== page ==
Leverage helps secondaries defy Q4 public slump

Deal volumes so far this year point to a bigger first quarter than last year, according to advisor Triago.

The secondaries market is defying the downturn in public markets, at least for the time being.

Secondaries deal volume stood at $6.3 billion in January, on track to exceed the $13 billion recorded during the first quarter of last year, according to a quarterly report by advisor and placement agent Triago.

This is despite the drop in the value of public stocks during the fourth quarter. In the past, declines in public markets have caused GPs to mark down the value of their portfolios, which in turn causes buyers to offer lower bids, resulting in sellers opting not to transact.

Global equities posted sharp declines last year due to concerns over a US-China trade war and slowing economic growth. The S&P 500 declined by 13.5 percent during the fourth quarter of last year.

Among the reasons for continued strong secondaries transaction volume are the still sanguine outlook for corporate earnings, sellers’ desire to dispose of stakes before a possible downturn and record leverage, Triago noted.

The proportion of secondaries deals by total transaction value that employed leverage in 2018 was 38 percent, compared with 23 percent in 2017. The amount of leverage used in a given deal averaged 52 percent, passing the halfway point for the first time. Buyers are continuing to make strong bids, keen to deploy capital and betting that their use of leverage will help produce the desired return.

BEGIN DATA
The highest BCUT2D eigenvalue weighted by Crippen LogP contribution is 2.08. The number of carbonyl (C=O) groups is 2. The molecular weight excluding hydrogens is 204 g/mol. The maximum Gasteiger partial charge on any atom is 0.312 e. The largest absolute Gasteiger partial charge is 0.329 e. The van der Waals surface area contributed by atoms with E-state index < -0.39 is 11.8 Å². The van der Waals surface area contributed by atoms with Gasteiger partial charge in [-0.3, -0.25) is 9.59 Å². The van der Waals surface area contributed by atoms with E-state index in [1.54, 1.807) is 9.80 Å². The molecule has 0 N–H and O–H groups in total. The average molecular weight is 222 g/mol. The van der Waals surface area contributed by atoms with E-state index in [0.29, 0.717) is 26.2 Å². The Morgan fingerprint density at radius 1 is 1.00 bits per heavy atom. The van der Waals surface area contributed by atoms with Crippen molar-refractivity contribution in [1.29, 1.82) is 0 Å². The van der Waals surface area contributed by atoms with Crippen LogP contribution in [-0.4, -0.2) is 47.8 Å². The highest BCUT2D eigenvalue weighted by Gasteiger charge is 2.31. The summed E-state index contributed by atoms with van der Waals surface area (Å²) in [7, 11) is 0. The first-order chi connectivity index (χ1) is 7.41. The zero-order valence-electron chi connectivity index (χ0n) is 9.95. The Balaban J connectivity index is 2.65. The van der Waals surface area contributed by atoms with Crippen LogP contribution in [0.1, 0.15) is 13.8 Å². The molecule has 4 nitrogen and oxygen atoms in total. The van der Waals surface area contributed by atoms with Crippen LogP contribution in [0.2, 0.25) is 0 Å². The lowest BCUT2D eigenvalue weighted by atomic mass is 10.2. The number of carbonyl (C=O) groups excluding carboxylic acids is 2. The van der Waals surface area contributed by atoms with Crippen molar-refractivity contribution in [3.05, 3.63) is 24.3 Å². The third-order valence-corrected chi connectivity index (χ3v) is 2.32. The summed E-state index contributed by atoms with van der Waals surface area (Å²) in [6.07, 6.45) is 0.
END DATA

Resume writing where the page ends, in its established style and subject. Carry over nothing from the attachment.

“Leverage is smoothing the traditional cyclicality of secondary volume,” a Triago spokesman told Secondaries Investor.

Pinal Nicum, a partner in the secondaries team at Adams Street Partners, said buyers would need to remain diligent over the next two years.

“The last six or seven years, someone buying has known that the next quarter valuation is probably going to go up. That may not necessarily be the case over the next 12 or 24 months. That does mean you need higher conviction to be able to buy and pay the price.”

Triago noted that below average leverage on the underlying, generally mature, portfolio companies means that current levels of debt use are “within the bounds of what’s reasonable”.

Others believe that it could prove problematic in the event of a recession, particularly in relation to GP-led deals.

“We haven’t had a downturn since leverage started being used,” said a managing director from a mid-sized buyer. “I think on the GP-led side, if you haven’t fully diligenced those assets, you could find yourself having a nasty surprise.”